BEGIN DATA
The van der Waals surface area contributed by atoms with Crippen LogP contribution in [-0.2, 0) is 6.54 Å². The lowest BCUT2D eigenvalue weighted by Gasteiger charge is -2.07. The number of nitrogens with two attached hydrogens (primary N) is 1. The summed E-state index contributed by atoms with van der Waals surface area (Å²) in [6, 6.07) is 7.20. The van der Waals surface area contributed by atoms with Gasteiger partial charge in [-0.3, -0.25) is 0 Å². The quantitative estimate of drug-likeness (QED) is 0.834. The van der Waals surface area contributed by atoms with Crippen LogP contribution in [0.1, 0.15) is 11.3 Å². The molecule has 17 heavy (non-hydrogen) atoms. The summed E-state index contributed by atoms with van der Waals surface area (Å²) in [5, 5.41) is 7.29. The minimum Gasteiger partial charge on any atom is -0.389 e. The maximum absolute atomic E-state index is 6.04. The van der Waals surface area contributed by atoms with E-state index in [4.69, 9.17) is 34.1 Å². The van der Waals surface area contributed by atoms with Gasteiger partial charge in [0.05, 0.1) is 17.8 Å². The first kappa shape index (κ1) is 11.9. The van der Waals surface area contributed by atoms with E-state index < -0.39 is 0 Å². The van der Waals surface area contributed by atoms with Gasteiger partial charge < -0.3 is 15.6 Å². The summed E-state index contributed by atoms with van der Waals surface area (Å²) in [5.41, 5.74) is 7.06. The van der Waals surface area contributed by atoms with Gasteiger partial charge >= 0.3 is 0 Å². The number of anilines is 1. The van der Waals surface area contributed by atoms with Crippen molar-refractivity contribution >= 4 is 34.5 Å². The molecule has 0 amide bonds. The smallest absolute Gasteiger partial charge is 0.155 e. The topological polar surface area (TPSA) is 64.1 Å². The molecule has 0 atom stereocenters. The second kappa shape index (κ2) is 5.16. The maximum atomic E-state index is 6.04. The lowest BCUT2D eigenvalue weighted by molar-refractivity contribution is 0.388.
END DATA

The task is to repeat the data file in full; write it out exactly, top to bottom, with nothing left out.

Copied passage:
The van der Waals surface area contributed by atoms with Crippen LogP contribution in [-0.2, 0) is 6.54 Å². The lowest BCUT2D eigenvalue weighted by Gasteiger charge is -2.07. The number of nitrogens with two attached hydrogens (primary N) is 1. The summed E-state index contributed by atoms with van der Waals surface area (Å²) in [6, 6.07) is 7.20. The van der Waals surface area contributed by atoms with Gasteiger partial charge in [-0.3, -0.25) is 0 Å². The quantitative estimate of drug-likeness (QED) is 0.834. The van der Waals surface area contributed by atoms with Crippen LogP contribution in [0.1, 0.15) is 11.3 Å². The molecule has 17 heavy (non-hydrogen) atoms. The summed E-state index contributed by atoms with van der Waals surface area (Å²) in [5, 5.41) is 7.29. The minimum Gasteiger partial charge on any atom is -0.389 e. The maximum absolute atomic E-state index is 6.04. The van der Waals surface area contributed by atoms with E-state index in [4.69, 9.17) is 34.1 Å². The van der Waals surface area contributed by atoms with Gasteiger partial charge in [0.05, 0.1) is 17.8 Å². The first kappa shape index (κ1) is 11.9. The van der Waals surface area contributed by atoms with E-state index < -0.39 is 0 Å². The van der Waals surface area contributed by atoms with Gasteiger partial charge < -0.3 is 15.6 Å². The summed E-state index contributed by atoms with van der Waals surface area (Å²) in [5.41, 5.74) is 7.06. The van der Waals surface area contributed by atoms with Gasteiger partial charge >= 0.3 is 0 Å². The number of anilines is 1. The van der Waals surface area contributed by atoms with Crippen molar-refractivity contribution >= 4 is 34.5 Å². The molecule has 0 amide bonds. The smallest absolute Gasteiger partial charge is 0.155 e. The topological polar surface area (TPSA) is 64.1 Å². The molecule has 0 atom stereocenters. The second kappa shape index (κ2) is 5.16. The maximum atomic E-state index is 6.04. The lowest BCUT2D eigenvalue weighted by molar-refractivity contribution is 0.388.